Tuesday, June 14, 2011
David Stuart’s new book, titled “The Order of Days: The Maya World and the Truth about 2012,” was just released by Random House. In this book, Stuart takes a hard look at the frenzy over 2012 and offers a fascinating and accurate trip through Mayan culture and belief.
“The Order of Days” establishes how the idea that the “end of the Mayan calendar,” which supposedly heralds the end of our own existence, says far more about our culture than about the ancient Maya. It explores how the real intellectual achievement of ancient Maya timekeeping and worldview is far more impressive and remarkable than any of the popular, and often outrageous, claims about this advanced civilization. The book ultimately concludes that the ancient Maya were worthy of study and admiration not because they were strange, but because they were altogether human, and they developed a compelling vision of time unlike any other civilization before or since.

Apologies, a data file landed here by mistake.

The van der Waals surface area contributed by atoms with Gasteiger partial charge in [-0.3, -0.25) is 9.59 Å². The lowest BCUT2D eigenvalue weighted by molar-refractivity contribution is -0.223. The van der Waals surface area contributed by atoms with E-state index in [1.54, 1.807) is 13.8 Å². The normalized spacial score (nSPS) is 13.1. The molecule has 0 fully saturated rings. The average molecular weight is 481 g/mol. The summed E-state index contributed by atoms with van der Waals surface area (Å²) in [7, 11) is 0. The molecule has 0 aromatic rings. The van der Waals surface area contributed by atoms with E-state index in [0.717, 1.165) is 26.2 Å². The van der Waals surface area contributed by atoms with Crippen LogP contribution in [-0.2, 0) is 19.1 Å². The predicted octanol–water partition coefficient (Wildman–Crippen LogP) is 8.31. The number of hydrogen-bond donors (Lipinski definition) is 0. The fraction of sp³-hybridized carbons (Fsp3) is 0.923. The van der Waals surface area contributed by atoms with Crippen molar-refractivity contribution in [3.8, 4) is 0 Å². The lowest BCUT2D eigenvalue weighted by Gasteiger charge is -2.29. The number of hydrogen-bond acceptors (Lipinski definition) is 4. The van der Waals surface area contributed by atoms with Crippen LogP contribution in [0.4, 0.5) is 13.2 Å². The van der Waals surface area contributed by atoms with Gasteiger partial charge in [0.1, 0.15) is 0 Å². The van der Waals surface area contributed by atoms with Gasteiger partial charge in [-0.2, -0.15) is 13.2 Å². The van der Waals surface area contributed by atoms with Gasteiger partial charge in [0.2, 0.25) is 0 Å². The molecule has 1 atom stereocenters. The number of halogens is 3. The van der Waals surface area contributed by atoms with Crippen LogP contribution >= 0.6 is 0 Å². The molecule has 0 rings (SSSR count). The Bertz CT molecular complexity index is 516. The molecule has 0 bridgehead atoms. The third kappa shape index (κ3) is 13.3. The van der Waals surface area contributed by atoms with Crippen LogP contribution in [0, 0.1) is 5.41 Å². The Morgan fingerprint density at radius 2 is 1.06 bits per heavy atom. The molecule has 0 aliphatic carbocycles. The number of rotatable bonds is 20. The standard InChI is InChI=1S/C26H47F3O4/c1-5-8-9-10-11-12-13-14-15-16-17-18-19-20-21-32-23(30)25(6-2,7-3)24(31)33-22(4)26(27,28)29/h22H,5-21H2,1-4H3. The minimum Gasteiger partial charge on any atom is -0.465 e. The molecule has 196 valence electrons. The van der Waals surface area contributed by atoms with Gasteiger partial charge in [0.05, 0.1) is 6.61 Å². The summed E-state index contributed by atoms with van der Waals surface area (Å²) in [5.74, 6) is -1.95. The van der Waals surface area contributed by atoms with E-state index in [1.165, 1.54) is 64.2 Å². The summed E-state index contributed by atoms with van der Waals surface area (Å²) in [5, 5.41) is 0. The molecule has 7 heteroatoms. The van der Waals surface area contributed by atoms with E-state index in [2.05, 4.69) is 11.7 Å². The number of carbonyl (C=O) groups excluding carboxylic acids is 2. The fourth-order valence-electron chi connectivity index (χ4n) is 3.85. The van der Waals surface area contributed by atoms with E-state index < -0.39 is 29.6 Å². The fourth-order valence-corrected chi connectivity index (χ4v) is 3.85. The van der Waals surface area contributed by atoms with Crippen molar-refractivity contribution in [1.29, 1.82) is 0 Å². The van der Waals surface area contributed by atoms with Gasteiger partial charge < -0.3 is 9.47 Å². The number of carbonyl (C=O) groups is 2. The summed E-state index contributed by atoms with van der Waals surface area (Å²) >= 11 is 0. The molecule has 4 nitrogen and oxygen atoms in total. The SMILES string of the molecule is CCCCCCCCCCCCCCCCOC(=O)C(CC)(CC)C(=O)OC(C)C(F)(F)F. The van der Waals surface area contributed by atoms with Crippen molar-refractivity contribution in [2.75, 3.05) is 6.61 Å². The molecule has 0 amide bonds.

About David Stuart: In 2004, David Stuart was appointed as the Linda and David Schele Professor of Mesoamerican Art and Writing. His interests in the traditional cultures of Mesoamerica are wide-ranging, but his primary research focuses is the archaeology and epigraphy of ancient Maya civilization. His early work on the decipherment of Maya hieroglyphs led to a MacArthur Fellowship in 1984. He received his Ph.D in anthropology from Vanderbilt University in 1995, and taught at Harvard University for eleven years before arriving at The University of Texas at Austin. Stuart has conducted field research at numerous archaeological sites in Mexico, Guatemala and Honduras, and remains actively engaged in several large-scale excavation projects in the Maya area. His publications include Ten Phonetic Syllables (1987), which laid much of the groundwork for the now-accepted methodology of decipherment. In 2003, he published a volume ongoing series Corpus of Maya Hieroglyphic Inscriptions, devoted to drawings and photographs of sculpture from Piedras Negras, Guatemala. Stuart is also the director of The Mesoamerica Center at the University of Texas at Austin (formerly CHAAAC), which fosters multi-disciplinary studies and produces publications on ancient American art and culture.